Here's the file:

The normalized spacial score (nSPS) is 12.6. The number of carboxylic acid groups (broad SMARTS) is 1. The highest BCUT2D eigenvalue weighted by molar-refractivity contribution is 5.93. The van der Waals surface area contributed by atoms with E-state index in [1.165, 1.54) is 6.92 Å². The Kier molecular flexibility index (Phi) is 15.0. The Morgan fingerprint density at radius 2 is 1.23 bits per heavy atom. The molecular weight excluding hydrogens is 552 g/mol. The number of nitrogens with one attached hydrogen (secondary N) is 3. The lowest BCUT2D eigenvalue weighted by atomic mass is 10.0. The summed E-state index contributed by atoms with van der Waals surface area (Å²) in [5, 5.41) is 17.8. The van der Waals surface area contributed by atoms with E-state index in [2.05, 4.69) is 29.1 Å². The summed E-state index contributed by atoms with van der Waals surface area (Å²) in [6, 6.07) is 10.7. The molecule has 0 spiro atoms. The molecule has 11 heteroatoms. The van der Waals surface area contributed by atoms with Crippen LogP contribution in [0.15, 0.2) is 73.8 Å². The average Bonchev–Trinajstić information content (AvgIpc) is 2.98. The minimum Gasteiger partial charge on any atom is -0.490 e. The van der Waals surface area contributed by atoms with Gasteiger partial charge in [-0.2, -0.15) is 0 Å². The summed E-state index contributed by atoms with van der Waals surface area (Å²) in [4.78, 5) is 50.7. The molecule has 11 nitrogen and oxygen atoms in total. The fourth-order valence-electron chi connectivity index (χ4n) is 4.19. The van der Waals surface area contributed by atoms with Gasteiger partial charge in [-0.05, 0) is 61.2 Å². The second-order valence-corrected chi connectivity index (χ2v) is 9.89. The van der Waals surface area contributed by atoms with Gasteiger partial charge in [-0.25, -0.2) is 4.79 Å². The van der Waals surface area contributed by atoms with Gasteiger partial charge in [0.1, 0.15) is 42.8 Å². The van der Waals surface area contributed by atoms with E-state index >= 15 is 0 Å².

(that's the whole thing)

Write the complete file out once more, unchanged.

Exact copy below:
The normalized spacial score (nSPS) is 12.6. The number of carboxylic acid groups (broad SMARTS) is 1. The highest BCUT2D eigenvalue weighted by molar-refractivity contribution is 5.93. The van der Waals surface area contributed by atoms with E-state index in [1.165, 1.54) is 6.92 Å². The Kier molecular flexibility index (Phi) is 15.0. The Morgan fingerprint density at radius 2 is 1.23 bits per heavy atom. The molecular weight excluding hydrogens is 552 g/mol. The number of nitrogens with one attached hydrogen (secondary N) is 3. The lowest BCUT2D eigenvalue weighted by atomic mass is 10.0. The summed E-state index contributed by atoms with van der Waals surface area (Å²) in [5, 5.41) is 17.8. The van der Waals surface area contributed by atoms with E-state index in [2.05, 4.69) is 29.1 Å². The summed E-state index contributed by atoms with van der Waals surface area (Å²) in [6, 6.07) is 10.7. The molecule has 0 spiro atoms. The molecule has 11 heteroatoms. The van der Waals surface area contributed by atoms with Crippen LogP contribution in [0.15, 0.2) is 73.8 Å². The average Bonchev–Trinajstić information content (AvgIpc) is 2.98. The minimum Gasteiger partial charge on any atom is -0.490 e. The van der Waals surface area contributed by atoms with Gasteiger partial charge in [-0.2, -0.15) is 0 Å². The summed E-state index contributed by atoms with van der Waals surface area (Å²) in [4.78, 5) is 50.7. The molecule has 11 nitrogen and oxygen atoms in total. The fourth-order valence-electron chi connectivity index (χ4n) is 4.19. The van der Waals surface area contributed by atoms with Gasteiger partial charge in [-0.05, 0) is 61.2 Å². The second-order valence-corrected chi connectivity index (χ2v) is 9.89. The van der Waals surface area contributed by atoms with Gasteiger partial charge in [-0.25, -0.2) is 4.79 Å². The van der Waals surface area contributed by atoms with Gasteiger partial charge in [0.1, 0.15) is 42.8 Å². The van der Waals surface area contributed by atoms with E-state index >= 15 is 0 Å².